The Physics Classroom Tutorial is an online physics tutorial written for introductory physics students. The tutorial was originally developed for Regular-level Physics students at Glenbrook South High School in Glenview, Illinois. The popularity of the pages have since increased and are now used by teachers and students from junior high school through college.
The Tutorial covers basic physics topics using informative graphics and an easy-to-understand language. Each unit is broken up into lessons and sub-lessons. A lesson resembles the type and extent of coverage given to that physics topic in class. The sub-lessons are accompanied by Check Your Understanding sections, providing an opportunity to assess one's understanding of the lesson material. The tutorial, when combined with other resources at this site (such as Multimedia Physics Studios and the Minds On Physics Internet Modules) provides a student of physics a great opportunity to learn and to test their understanding.
The Physics Classroom tutorial pages were written by Tom Henderson, science teacher at Glenbrook South High School in Glenview, Illinois. Tom teaches physics and (during less fortunate years) chemistry. He is a graduate the University of Illinois where he received degrees in Chemical Engineering and Chemistry. Tom has been teaching physics since 1989.
In addition to teaching students, Tom has been involved in numerous projects working with companies and education groups to develop curriculum and web-based resources and to write and edit books. Such groups include the Electronic Learning Long Distance Network (ELDN!), Fermi Lab Education Group, American Association for the Advancement of Science (AAAS), Annenberg/Corporation of Public Broadcasting, NCS/Educational Structures, Beta, Inc., Thinkronize/NetTrekker and Publications International, Ltd. Tom has played an assortment of roles for such groups, including editting a children's science novel, developing content for online exhibits, developing a grades 7-8 curriculum, producing authentic assessment projects, writing and editting standardized tests, finding and cataloging useful science web sites and serving as the technical editor of a How Things Work book for children.
Tom is always willing to consider such independent work. He can be contacted at firstname.lastname@example.org.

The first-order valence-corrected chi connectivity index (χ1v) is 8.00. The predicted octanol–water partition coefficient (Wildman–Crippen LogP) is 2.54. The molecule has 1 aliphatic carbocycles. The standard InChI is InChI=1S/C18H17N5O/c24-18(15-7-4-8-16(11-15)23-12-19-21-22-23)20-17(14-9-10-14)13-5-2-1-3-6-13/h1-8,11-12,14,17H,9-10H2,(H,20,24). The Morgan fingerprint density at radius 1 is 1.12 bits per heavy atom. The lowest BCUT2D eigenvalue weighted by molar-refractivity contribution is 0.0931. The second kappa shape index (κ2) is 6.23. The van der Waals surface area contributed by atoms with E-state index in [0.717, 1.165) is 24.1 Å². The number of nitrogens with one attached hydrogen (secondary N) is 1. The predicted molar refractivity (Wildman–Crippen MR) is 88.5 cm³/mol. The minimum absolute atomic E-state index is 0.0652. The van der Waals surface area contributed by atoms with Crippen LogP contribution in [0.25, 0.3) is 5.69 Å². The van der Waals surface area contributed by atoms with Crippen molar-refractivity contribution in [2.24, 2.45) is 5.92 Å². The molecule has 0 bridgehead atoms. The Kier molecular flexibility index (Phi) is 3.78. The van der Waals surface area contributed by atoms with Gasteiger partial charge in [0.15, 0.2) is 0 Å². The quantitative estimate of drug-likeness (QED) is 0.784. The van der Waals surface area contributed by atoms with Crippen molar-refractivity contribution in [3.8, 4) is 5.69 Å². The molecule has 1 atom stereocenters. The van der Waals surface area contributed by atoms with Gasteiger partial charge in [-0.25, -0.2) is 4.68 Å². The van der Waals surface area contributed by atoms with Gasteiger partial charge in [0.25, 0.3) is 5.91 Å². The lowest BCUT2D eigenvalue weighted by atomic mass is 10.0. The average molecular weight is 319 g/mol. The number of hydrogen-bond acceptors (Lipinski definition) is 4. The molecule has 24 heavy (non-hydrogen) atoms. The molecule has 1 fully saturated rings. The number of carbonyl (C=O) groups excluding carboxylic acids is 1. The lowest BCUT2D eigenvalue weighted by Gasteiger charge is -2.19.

The Physics Classroom began as a
volunteer project during the 1996-97 school year. The
first five units were completed during that time; no
special funding or release time was provided for that work.
During the summer of 1998, a grant was received from
in the World Consortium of Schools in order to complete
some additional lessons on the topics of waves, sound,
light, reflection and refraction. Thanks to the generosity
and support of the Consortium, an additional five units were
added to The Physics Classroom during the summer of 1998.
More recent efforts have led to the creation of lessons on
the topic of static and current
Creating good and thorough web resources is a time-consuming task. As a classroom teacher, the daily preparation of lessons and labs, helping students, and (unfortunately) grading papers must come first. Nonetheless, my commitment to (and pleasure in) creating useful student resources remains high. Editting is an ongoing task which by itself can consume what remaining time I have. Summmer months provide additional time in a teacher's normally busy school schedule. During the coming summers, it is hoped that a series of "Advanced Topic" sections will be added to various units within The Physics Classroom. Such topics would include Young's Experiment, Thin Slit Interference Patterns, Ray Diagrams for Right Angle Mirrors, Acceleration-Time Graphs, etc.
Final plans include the production of a CD for sale at a low cost. Issues regarding images and copyright must first be resolved. Once resolved, much of the content of The Physics Classroom will be burned onto a CD, allowing users to utilize the resources without the need for an internet connection. There are no plans to ever prevent the files from being used online by other schools; nor are there plans to convert The Physics Classroom into a subscription service. It is only hoped that the sale of a CD will provide users the right to use the resources offline and to provide some money to justify further development.
© Tom Henderson